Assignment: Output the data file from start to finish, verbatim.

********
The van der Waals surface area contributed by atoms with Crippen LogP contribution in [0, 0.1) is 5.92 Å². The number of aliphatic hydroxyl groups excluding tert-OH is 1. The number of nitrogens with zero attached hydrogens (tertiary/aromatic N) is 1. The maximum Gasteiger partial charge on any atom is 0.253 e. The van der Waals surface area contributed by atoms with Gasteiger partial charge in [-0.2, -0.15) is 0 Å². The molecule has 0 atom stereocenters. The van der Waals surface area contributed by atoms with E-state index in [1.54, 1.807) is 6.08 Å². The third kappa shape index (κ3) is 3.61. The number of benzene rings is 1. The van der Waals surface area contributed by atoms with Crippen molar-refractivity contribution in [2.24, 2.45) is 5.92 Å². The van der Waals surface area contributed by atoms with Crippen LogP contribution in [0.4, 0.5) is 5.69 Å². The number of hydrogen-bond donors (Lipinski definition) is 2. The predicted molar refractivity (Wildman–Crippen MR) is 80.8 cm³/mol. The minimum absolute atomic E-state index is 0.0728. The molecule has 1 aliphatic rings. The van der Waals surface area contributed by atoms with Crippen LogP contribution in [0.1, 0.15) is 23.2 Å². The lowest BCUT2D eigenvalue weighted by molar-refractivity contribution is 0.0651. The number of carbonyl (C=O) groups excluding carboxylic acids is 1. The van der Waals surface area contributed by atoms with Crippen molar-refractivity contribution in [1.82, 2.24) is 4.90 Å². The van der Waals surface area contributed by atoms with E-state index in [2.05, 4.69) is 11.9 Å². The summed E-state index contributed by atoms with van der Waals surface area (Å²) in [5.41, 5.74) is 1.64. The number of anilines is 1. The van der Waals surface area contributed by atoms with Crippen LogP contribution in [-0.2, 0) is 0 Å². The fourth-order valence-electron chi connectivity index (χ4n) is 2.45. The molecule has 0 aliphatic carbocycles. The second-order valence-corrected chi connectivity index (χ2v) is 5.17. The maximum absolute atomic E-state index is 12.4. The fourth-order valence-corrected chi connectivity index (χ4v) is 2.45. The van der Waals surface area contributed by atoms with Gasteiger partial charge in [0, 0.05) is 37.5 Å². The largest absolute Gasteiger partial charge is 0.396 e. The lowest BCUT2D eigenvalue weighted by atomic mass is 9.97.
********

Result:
The van der Waals surface area contributed by atoms with Crippen LogP contribution in [0, 0.1) is 5.92 Å². The number of aliphatic hydroxyl groups excluding tert-OH is 1. The number of nitrogens with zero attached hydrogens (tertiary/aromatic N) is 1. The maximum Gasteiger partial charge on any atom is 0.253 e. The van der Waals surface area contributed by atoms with Gasteiger partial charge in [-0.2, -0.15) is 0 Å². The molecule has 0 atom stereocenters. The van der Waals surface area contributed by atoms with E-state index in [1.54, 1.807) is 6.08 Å². The third kappa shape index (κ3) is 3.61. The number of benzene rings is 1. The van der Waals surface area contributed by atoms with Crippen molar-refractivity contribution in [2.24, 2.45) is 5.92 Å². The van der Waals surface area contributed by atoms with Crippen LogP contribution in [0.4, 0.5) is 5.69 Å². The number of hydrogen-bond donors (Lipinski definition) is 2. The predicted molar refractivity (Wildman–Crippen MR) is 80.8 cm³/mol. The minimum absolute atomic E-state index is 0.0728. The molecule has 1 aliphatic rings. The van der Waals surface area contributed by atoms with Crippen LogP contribution in [0.1, 0.15) is 23.2 Å². The lowest BCUT2D eigenvalue weighted by molar-refractivity contribution is 0.0651. The number of carbonyl (C=O) groups excluding carboxylic acids is 1. The van der Waals surface area contributed by atoms with Crippen molar-refractivity contribution in [1.82, 2.24) is 4.90 Å². The van der Waals surface area contributed by atoms with E-state index in [2.05, 4.69) is 11.9 Å². The summed E-state index contributed by atoms with van der Waals surface area (Å²) in [5.41, 5.74) is 1.64. The number of anilines is 1. The van der Waals surface area contributed by atoms with Crippen LogP contribution in [-0.2, 0) is 0 Å². The fourth-order valence-electron chi connectivity index (χ4n) is 2.45. The molecule has 0 aliphatic carbocycles. The second-order valence-corrected chi connectivity index (χ2v) is 5.17. The maximum absolute atomic E-state index is 12.4. The fourth-order valence-corrected chi connectivity index (χ4v) is 2.45. The van der Waals surface area contributed by atoms with Gasteiger partial charge in [0, 0.05) is 37.5 Å². The largest absolute Gasteiger partial charge is 0.396 e. The lowest BCUT2D eigenvalue weighted by atomic mass is 9.97.